Washington's New Family and Medical Leave Program Takes Effect In 2020

Beginning January 1, 2020, Washington’s Family Leave Act will be replaced by Washington’s new Family and Medical Leave Program, resulting in substantial changes for employers and employees, though the funding of the program will begin January 1, 2019. The details below apply to the plan managed by ESD, but employers may choose to apply for a voluntary self-managed plan instead. Such plans are not covered below, but generally must provide at least the same level of benefits and cannot require higher premiums from the employee.

Paid Leave. For employees, the biggest difference will be the change from the current unpaid leave to the new paid leave. Employees who take qualifying leave will be entitled to pay for up to 12 weeks (with some exceptions described below). Employees are entitled to a weekly benefit of an amount that varies based on a number of factors, calculated generally as follows:

  • Determine the four quarters that make up the employee’s qualifying period (see “Qualifying for Benefits” below”). Of these four quarters, determine the two quarters in which the employee had the highest wages. The statute does not require those quarters to be consecutive.
  • Take the total wages from step 1 and divide by 26. This gives you the “Average Weekly Wage.”
  • Find Washington State’s average weekly wage from the ESD website. This number is typically updated annually in June. As of the time of this post, the most recent data was from 2016 with a state average of $1,133.
  • If the employee’s average (step 2) is less than half of the state average (step 3), then the weekly benefit is equal to 90% of their weekly average. For an employee making $500 per week, the benefit would thus be $450 weekly.
  • If the employee’s average (step 2) is more than half of the state average (step 3), then the weekly benefit is equal to (a) 45% of the state average plus (b) 50% of the difference between employee’s average and the state average. An employee making $2,000 per week would thus be entitled to $509 + $433, or $942 weekly.
  • If this results in a benefit less than $100 per week, then the benefit is set to the employee’s average from step 2.
  • If this results in a benefit greater than $1000 per week, then the benefit is set to $1,000 per week.

This is provided for exemplary purposes only, and due to the complicated nature of the new law you should consult a lawyer to ensure you are computing the benefits correctly. These benefits are paid by ESD, not the employer, though they are funded (like unemployment insurance) through premiums that are paid partially or entirely by the employer.

Premiums. The biggest change for employers will be these additional premiums. Employers with fewer than 50 employees are exempt from coverage, and employers with fewer than 150 employees may be eligible for grants and reimbursement when employees take leave.

The new law requires premiums of 0.4% of wages, which is separated into premiums for family leave and medical leave. The former is 1/3 of the total (roughly 0.13%) and the latter is 2/3 (roughly 0.27%). Thus, an employee who earns $36,000 will result in $48 of family leave premiums and $96 of medical leave premiums. The amount of wages subject to this calculation is capped at the taxable wage base set by the SSA, available at https://www.ssa.gov/planners/maxtax.html. In 2018, this cap is $128,400.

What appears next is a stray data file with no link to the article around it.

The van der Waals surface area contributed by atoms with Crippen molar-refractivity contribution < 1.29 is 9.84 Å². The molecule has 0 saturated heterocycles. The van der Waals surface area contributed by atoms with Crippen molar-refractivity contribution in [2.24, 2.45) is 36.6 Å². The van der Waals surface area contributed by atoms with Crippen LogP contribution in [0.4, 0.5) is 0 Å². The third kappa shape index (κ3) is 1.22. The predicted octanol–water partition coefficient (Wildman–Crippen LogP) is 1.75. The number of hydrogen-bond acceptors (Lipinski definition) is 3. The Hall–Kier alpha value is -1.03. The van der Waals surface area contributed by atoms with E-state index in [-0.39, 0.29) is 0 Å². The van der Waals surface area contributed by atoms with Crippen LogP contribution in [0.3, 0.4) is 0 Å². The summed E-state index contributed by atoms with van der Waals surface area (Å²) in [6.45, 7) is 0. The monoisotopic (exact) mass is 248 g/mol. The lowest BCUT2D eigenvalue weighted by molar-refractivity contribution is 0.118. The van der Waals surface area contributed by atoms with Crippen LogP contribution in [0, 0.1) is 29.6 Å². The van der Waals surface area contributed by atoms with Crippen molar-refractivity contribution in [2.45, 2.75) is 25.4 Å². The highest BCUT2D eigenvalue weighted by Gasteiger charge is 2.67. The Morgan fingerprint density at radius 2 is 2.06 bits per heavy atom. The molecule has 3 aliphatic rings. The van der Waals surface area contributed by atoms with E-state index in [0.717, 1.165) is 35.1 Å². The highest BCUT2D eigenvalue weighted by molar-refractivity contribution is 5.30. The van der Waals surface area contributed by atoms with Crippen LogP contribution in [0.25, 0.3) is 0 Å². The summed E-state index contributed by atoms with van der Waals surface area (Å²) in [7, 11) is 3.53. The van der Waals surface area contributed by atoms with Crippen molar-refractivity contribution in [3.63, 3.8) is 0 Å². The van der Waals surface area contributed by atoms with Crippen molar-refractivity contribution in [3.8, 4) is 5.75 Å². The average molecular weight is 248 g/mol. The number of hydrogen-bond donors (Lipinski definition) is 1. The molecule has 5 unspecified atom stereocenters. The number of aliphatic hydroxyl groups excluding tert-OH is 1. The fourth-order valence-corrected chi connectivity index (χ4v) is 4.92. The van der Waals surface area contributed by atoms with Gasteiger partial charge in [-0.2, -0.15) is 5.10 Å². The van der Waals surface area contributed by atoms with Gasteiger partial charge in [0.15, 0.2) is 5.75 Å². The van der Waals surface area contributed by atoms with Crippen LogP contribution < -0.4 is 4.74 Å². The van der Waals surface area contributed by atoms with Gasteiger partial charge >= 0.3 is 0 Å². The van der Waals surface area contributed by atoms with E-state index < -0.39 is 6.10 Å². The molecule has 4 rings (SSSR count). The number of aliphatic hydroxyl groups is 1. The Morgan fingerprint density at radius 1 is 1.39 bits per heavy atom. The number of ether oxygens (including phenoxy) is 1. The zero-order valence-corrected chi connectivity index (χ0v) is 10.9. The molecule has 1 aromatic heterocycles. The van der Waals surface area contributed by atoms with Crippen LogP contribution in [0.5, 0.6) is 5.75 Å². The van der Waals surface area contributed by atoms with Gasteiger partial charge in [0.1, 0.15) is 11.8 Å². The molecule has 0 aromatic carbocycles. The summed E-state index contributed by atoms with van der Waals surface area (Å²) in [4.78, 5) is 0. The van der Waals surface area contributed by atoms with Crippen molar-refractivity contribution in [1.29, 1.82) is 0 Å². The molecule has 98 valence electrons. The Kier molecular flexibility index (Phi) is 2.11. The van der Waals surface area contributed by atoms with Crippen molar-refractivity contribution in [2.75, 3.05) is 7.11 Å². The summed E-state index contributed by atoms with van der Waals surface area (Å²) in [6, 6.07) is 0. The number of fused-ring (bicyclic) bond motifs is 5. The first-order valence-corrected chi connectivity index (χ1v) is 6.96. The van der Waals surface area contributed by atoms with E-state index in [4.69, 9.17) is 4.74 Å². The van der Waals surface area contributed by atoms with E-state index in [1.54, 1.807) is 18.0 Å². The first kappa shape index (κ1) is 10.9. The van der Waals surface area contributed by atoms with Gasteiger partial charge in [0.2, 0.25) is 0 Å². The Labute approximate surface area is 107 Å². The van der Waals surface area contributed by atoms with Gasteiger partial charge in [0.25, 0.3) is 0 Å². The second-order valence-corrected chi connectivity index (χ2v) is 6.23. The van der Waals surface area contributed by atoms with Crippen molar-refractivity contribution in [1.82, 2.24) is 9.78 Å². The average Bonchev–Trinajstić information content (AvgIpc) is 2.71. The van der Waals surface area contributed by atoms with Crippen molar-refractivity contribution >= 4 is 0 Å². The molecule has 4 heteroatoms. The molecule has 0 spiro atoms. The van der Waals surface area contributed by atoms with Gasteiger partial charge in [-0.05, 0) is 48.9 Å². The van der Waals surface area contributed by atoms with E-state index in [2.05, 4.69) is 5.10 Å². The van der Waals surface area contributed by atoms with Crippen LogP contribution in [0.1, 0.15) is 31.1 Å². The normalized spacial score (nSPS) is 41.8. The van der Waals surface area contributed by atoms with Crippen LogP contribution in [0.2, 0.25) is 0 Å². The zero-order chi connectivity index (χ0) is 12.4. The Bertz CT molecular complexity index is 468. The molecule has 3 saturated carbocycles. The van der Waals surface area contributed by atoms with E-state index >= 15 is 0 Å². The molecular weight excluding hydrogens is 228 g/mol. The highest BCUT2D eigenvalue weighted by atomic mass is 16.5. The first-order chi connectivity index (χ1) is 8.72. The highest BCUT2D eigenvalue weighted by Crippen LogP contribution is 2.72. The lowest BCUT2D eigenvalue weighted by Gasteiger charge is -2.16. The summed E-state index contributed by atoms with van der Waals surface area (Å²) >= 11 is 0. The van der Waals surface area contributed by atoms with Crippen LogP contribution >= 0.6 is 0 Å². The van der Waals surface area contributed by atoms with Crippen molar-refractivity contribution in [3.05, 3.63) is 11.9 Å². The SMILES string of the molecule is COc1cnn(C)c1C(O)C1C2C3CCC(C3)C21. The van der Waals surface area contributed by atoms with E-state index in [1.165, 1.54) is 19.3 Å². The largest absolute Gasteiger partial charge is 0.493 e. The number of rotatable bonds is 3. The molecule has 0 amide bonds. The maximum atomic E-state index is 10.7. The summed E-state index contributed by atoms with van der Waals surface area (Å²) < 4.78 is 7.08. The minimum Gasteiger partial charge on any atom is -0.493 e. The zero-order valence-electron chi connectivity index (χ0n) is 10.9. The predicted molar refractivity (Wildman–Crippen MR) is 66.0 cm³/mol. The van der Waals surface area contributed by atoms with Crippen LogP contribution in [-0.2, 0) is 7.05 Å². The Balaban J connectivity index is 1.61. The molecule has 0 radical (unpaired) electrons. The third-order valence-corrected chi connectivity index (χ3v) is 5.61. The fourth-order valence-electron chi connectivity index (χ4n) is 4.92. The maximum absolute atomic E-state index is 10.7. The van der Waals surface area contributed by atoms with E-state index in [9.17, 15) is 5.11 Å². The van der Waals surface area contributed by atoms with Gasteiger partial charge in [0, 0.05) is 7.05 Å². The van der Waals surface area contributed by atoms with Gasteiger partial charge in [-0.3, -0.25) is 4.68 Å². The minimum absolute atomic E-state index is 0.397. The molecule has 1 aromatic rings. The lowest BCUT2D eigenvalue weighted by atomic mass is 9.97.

Further complicating matters, the family leave premium may be deducted entirely from the employee’s wages, while employers must pay at least 55% of the medical leave premiums (deducting 45% from wages). An employer could cover some or all of the employee contributions instead of deducting them from wages, if desired.

Qualifying for benefits. In practice, employers will likely not need to determine whether an employee qualifies for benefits, as ESD will maintain qualifying data based on the hours reported by employers.

Under the current law, an employer simply looks at the total hours worked by the employee over the past 12 months. If the employee worked 1,250 hours or more, they are eligible for unpaid leave.

The new law modifies this calculation. The employee’s hours are measured based on the preceding four quarters (or the four quarters preceding the last full quarter if needed) to determine if the employee worked 820 hours or more. For example, if the leave is requested within Q3 of 2025, ESD will calculate hours from Q3 of 2024 through Q2 of 2025. If the employee does not qualify in that period, ESD will look at Q2 of 2024 through Q1 of 2025. If the employee worked 820 hours in either of those spans, they are eligible for leave. In calculating the average weekly wage above, ESD will use the two quarters with the highest wages.

Portability. Another significant change is that this leave is now portable. Given that premiums are collected by ESD, even across consecutive (or concurrent) employers, an employee’s eligibility is tracked by the state across multiple jobs.

Expansion of Family. The current protections allow an employee to care for a child, parent, spouse, or domestic partner. The new law expands this to include grandparents, grandchildren, and siblings.

Duration. These benefits are available for a period of 12 weeks for leave, or 16 weeks if the employee has both family and medical leave, or 18 weeks if the employee is dealing with a serious health condition due to pregnancy.

Notice. An employee is required to give an employer notice of their intent to take leave. This notice should be at least 30 days in advance, unless that is impossible in which case notice should be given “as is practicable.” The law additionally requires that the employee make reasonable efforts to schedule any necessary treatments (including of a qualifying family member) to minimize work disruptions. Presumably, this means that any procedures should be scheduled outside of work hours if possible.